Blog posted On October 29, 2018
Heading into the end of the month, there are a couple more housing reports scheduled for this week. The S&P CoreLogic Case-Shiller home price index will come out on Tuesday and the US construction spending report comes out on Thursday. In other market-moving news, the ADP employment report is scheduled for release on Wednesday.
The Case-Shiller home price index is based on the changes in the value of homes involved in two or more sales transactions across twenty major metropolitan areas throughout the United States. Though the data lags by one month, it is used to gauge home price appreciation trends. After months of steady increases, home price appreciation has started to plateau as home buyers face affordability issues, especially in some heated markets. In July, the Case-Shiller home price index appreciated 0.3% month-over-month and 5.9% year-over-year. Price appreciation was driven by Las Vegas, Seattle, and San Francisco, with each metro posting double-digit annual gains.
The ADP employment report is based on data from approximately 400,000 US businesses, employing approximately 23 million US workers. The data subset is limited to private sector employers using the ADP payroll system. In September, the ADP employment report added 230,000 jobs, much higher than expectations. Moody’s Analytics Inc. chief economist Mark Zandi stated, “the job market continues to power forward. Employment gains are broad-based across industries and company sizes.” At this strong growth rate, the unemployment rate is expected to continue falling.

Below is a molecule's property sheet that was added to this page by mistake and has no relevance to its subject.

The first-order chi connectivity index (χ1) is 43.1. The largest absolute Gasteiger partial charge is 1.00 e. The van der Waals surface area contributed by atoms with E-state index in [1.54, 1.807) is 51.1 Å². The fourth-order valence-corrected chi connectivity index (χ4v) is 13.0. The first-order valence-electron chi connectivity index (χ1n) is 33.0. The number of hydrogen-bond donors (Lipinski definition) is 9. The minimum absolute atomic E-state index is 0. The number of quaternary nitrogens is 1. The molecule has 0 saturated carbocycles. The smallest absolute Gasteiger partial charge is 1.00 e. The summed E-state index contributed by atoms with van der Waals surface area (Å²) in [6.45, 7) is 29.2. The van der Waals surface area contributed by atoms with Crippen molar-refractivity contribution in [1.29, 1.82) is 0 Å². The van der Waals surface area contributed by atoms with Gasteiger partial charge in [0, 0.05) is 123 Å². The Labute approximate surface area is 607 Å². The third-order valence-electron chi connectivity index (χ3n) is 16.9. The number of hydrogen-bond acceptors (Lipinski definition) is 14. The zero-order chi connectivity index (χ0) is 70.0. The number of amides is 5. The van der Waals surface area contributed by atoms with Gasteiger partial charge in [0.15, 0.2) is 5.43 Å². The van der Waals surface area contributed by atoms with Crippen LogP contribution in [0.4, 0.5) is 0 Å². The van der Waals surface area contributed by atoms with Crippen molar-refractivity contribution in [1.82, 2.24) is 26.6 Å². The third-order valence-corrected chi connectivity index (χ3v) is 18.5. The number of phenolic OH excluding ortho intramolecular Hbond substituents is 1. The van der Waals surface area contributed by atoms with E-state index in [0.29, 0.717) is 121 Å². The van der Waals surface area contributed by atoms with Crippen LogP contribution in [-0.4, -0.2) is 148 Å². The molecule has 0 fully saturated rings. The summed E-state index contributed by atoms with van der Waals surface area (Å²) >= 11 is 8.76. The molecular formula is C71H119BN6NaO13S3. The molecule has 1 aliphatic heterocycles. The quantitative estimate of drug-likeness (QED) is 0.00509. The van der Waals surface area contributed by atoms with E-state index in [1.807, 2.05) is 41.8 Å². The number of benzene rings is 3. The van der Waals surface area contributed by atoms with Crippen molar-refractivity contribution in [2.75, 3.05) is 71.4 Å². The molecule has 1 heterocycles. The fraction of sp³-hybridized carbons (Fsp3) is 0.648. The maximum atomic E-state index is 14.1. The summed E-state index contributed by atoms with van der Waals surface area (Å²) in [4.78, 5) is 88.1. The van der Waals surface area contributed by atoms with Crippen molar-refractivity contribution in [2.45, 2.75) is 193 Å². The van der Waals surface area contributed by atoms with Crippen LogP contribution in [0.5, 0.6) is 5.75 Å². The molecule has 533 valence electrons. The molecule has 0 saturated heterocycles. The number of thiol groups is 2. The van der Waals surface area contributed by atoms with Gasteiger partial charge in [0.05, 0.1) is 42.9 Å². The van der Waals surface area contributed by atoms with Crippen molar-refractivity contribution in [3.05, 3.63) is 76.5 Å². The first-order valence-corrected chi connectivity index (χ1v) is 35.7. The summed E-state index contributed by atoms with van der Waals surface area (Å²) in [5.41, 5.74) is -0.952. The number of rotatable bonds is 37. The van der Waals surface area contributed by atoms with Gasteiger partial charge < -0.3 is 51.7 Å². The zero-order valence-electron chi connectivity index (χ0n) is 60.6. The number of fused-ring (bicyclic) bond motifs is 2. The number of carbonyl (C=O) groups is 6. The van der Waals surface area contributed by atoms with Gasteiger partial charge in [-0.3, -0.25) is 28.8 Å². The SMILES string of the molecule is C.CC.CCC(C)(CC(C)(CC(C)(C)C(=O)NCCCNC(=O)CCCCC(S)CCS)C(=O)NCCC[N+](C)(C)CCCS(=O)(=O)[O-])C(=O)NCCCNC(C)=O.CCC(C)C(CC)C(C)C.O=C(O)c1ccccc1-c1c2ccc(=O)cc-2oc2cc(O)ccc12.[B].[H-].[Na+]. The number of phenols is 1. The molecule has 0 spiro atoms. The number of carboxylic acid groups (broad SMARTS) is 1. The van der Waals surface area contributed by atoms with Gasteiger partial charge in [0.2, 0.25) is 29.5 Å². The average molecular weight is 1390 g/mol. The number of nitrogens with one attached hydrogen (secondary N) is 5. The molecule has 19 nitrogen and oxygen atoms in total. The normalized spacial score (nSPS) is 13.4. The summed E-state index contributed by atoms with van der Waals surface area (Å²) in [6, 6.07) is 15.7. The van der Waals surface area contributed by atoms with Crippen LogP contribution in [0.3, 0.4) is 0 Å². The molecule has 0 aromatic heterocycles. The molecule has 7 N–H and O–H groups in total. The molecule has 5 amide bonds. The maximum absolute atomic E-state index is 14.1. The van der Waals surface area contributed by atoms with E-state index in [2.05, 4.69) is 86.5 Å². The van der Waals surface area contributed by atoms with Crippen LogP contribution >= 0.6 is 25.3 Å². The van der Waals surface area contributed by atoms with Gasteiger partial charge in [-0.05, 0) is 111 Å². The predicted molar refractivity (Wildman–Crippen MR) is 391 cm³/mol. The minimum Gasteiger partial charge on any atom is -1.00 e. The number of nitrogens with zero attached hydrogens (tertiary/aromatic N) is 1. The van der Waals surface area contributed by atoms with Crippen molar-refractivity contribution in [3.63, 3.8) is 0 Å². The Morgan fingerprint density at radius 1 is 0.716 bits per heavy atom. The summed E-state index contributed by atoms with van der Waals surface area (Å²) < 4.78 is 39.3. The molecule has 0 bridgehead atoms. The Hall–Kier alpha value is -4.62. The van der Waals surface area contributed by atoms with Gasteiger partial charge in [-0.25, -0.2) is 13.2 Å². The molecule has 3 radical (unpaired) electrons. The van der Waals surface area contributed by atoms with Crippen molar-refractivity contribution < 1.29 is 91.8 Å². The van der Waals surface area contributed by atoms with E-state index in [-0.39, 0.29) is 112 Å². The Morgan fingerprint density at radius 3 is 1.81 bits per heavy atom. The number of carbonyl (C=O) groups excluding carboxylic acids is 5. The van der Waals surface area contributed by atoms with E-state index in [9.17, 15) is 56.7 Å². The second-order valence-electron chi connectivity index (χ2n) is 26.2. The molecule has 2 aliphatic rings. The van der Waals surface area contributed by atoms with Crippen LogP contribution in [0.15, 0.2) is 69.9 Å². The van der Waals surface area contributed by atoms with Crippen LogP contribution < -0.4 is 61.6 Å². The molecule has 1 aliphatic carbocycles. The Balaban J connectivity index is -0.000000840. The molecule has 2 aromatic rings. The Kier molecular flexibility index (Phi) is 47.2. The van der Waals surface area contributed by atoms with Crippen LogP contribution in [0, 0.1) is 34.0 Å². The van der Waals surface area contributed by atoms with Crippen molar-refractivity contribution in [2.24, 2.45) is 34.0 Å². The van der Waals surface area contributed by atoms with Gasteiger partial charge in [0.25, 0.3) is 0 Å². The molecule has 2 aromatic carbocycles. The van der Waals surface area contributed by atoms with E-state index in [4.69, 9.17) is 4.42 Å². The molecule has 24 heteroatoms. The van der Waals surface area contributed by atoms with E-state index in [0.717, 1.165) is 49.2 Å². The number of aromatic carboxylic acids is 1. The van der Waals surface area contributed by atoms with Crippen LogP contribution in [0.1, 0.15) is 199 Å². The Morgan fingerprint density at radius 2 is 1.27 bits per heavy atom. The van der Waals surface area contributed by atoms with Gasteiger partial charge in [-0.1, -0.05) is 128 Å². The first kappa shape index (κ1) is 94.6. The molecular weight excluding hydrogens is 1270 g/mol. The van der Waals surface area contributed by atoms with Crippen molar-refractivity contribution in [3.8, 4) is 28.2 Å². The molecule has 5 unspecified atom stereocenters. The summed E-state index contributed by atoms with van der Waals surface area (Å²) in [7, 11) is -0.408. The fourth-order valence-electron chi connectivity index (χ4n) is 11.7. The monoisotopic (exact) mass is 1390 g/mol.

US construction spending counts total spending on all public and private construction projects. In August, total construction spending increased 0.1% month-over-month. Spending on public projects increased 2.0%, driven by an increase in federal government spending. Private residential construction spending fell 0.7% month-over-month but was up 4.1% year-over-year.
In September, construction hiring increased by 34,000, the largest gain in 2018. The construction industry has faced some challenges with the rising costs of materials and a shortage of labor. With buyer demand strong, home builders are expected to stay busy.